The Challenge:

Using one of our new premium materials, design a product that flaunts your creative brilliance and showcases the quality of our new premium materials.

The Materials:

Left to right: 3.5mm Maple, Cherry & Walnut Veneer. Click here to enlarge.

These high quality veneers have a wood laminate on each side which is sanded smooth and finished with a clear coat. The premium appearance makes these materials ideal for jewelry, coasters, clocks, or other high end products.

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How to Enter:

Step 1 – Make with a Free P1:

Place an order with your Personal Factory using one or more of our new premium materials. To give you a leg up, your first P1 is on us.

Step 2 – Submit:

Take some great photos of your creation and share them with us on Twitter, Facebook and/or Instagram before 10pm PDT on August 24, 2014. Use the hashtag #ponokonewmaterials to make your entry official.

Step 3 – Vote:

We will select the top sumbissions and post them on our blog for the community to vote; then it’s up to you to tell your friends and family to head over to our blog so they can vote for you!

Check out the design challenge rules & guidelines for all of the competition details.

Competition Calendar:

The Prizes: (Over $2,500 up for grabs!)

  • Grand Prize – $600 worth of making with your Personal Factory + free Prime for one year ($1,068 value.)
  • 2nd Place – $450 worth of making with your Personal Factory + free Prime for one year ($918 value.)
  • 3rd Place – $300 worth of making with your Personal Factory + free Prime for 6 months ($434 value.)

How Voting Works:

Ponoko will select the finalists and post them to our blog on August 26th, 2014. Readers with vote for their favorites on our blog between August 26th and September 1st.

All winners will be announced via the blog on August 26th, 2014.

Judging Criteria:

Finalists will be selected using the following criteria, in no particular order:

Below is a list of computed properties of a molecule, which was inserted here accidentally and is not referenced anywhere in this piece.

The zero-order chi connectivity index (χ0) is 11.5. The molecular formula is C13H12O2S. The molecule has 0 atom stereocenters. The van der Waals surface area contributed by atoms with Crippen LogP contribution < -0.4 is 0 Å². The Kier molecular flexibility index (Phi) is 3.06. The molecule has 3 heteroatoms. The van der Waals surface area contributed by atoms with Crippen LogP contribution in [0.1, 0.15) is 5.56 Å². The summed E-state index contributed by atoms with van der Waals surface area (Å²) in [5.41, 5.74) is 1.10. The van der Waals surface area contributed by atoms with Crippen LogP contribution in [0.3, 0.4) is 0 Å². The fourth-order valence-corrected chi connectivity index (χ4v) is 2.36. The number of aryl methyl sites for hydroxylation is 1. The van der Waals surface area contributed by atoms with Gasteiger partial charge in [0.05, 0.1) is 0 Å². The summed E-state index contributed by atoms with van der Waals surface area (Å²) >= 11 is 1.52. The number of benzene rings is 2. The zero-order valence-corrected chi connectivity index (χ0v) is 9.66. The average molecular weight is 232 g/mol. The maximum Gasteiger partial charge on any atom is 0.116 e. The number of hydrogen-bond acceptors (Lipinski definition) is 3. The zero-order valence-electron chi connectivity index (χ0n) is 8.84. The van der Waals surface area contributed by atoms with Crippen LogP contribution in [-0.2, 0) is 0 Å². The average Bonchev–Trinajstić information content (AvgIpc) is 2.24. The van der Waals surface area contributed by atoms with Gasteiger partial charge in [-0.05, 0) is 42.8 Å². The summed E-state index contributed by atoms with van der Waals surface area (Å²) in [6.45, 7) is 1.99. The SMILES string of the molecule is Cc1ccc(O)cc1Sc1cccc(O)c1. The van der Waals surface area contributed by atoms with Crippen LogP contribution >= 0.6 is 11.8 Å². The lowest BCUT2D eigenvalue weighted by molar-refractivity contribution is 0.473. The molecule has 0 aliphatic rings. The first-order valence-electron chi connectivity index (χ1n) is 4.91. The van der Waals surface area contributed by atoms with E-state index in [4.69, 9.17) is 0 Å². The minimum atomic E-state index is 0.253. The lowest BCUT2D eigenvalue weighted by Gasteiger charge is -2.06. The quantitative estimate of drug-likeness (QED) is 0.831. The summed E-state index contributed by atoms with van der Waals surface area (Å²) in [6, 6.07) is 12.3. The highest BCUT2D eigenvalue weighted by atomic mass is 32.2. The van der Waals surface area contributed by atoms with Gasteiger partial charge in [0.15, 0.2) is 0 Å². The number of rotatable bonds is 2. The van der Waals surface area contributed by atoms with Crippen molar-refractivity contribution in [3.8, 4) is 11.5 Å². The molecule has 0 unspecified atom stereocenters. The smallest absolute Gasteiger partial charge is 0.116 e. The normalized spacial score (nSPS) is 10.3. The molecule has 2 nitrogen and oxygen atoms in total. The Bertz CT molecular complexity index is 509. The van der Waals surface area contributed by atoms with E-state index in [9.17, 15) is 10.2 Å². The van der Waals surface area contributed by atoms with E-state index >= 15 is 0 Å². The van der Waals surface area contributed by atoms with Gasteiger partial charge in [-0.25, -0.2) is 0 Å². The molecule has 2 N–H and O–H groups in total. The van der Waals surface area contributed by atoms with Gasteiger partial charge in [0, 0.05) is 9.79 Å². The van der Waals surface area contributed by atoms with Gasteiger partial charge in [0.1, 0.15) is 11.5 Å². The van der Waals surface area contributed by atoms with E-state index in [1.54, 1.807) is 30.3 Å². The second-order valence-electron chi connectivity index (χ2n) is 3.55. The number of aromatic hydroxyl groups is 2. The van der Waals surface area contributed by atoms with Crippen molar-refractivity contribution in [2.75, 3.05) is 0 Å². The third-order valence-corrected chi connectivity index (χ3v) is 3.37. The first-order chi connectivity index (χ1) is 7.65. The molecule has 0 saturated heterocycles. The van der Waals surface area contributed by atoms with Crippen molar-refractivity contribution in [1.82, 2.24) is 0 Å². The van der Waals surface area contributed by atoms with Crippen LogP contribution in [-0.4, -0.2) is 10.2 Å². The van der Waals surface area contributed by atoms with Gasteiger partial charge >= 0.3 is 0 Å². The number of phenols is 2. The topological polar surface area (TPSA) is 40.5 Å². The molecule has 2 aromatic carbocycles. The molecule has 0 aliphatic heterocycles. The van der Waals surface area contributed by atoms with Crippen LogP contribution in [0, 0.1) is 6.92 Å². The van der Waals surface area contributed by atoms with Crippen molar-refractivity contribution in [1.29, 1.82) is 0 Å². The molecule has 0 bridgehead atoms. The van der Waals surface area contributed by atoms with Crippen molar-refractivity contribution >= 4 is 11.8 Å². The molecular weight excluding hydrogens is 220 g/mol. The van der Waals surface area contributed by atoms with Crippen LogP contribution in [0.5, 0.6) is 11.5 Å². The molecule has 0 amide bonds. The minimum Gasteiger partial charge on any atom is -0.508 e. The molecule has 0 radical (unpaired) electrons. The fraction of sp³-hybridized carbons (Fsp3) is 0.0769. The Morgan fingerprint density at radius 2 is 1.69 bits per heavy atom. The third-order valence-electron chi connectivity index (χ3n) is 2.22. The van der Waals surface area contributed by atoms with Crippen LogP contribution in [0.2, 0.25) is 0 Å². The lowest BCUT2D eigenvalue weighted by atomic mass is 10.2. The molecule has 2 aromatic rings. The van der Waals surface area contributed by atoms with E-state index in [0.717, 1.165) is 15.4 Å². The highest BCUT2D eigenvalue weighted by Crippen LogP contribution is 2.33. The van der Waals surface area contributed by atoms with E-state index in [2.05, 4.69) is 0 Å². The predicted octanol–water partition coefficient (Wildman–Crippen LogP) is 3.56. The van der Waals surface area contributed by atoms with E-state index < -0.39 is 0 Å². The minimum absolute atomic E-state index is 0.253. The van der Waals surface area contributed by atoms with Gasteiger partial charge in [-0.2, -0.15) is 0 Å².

• Clarity and resolution of design.
  • Originality.
  • Presentation and photography.
  • Interesting use of material(s).
  • Attention to detail.
  • Production feasibility.
  • Market appeal.

Again, be sure to check out all of the competition rules and guidelines before submitting, and good luck!

Author: "Dan Devorkin" Tags: "Art, Contests + Competitions, Design, Fu..."
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Date: Monday, 14 Jul 2014 06:28

The Laser Cutter Roundup — a weekly dose of laser-cut love: #183

Hey, Sam here collecting the post from The Laser Cutter.

Above is a laser cut acrylic sewing machine brooch from Girl on The Rocks.

Make sure you join TLC’s Facebook page.

After the jump, fish, and puzzles…

Above is a laser cut French Pop Tone paper fish from Ellen Schofield.

Above is a laser cut and etched bass wood fish magnet from Humble Elephant.

Above is a laser cut oak plywood reversible puzzle from 3 Star Studio.

Author: "Sam" Tags: "Art, Fashion + Textiles, Jewellery, Lase..."
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Date: Saturday, 12 Jul 2014 14:13

Using a laser cutter to make a speaker casing with style

When Chilean designer Francisco Sahli needed to take his tunes on the road, he decided the best way would be to make his own stylish bluetooth speaker.

Many makers turn to laser cutting to build enclosures for their electronic projects. What sets this example apart is the departure from the usual boxy laser cut forms, with the result looking much more like a manufactured product.

Rather than the usual slotted laser cut corners, Francisco achieved a smooth radius and angled faces by laser cutting timber profiles and then laminating them together.

The final assembly was then carefully sanded by hand, before three coats of paint were applied. You can read all about the construction process, see the laser cutting paths and find out what’s inside to make the bluetooth speaker work its magic on Francisco’s website.

via Francisco Sahli

Author: "Guy Blashki" Tags: "Guy Blashki, Hardware, Laser Cut Wood, L..."
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Date: Thursday, 10 Jul 2014 18:00

Taking a step back to go through some laser cutter basics.

What is laser cutting, and why are we so excited about it?
As we’ll see in this brief overview, laser cutting is a relatively simple technology that makes it possible to cut or etch forms from sheet materials.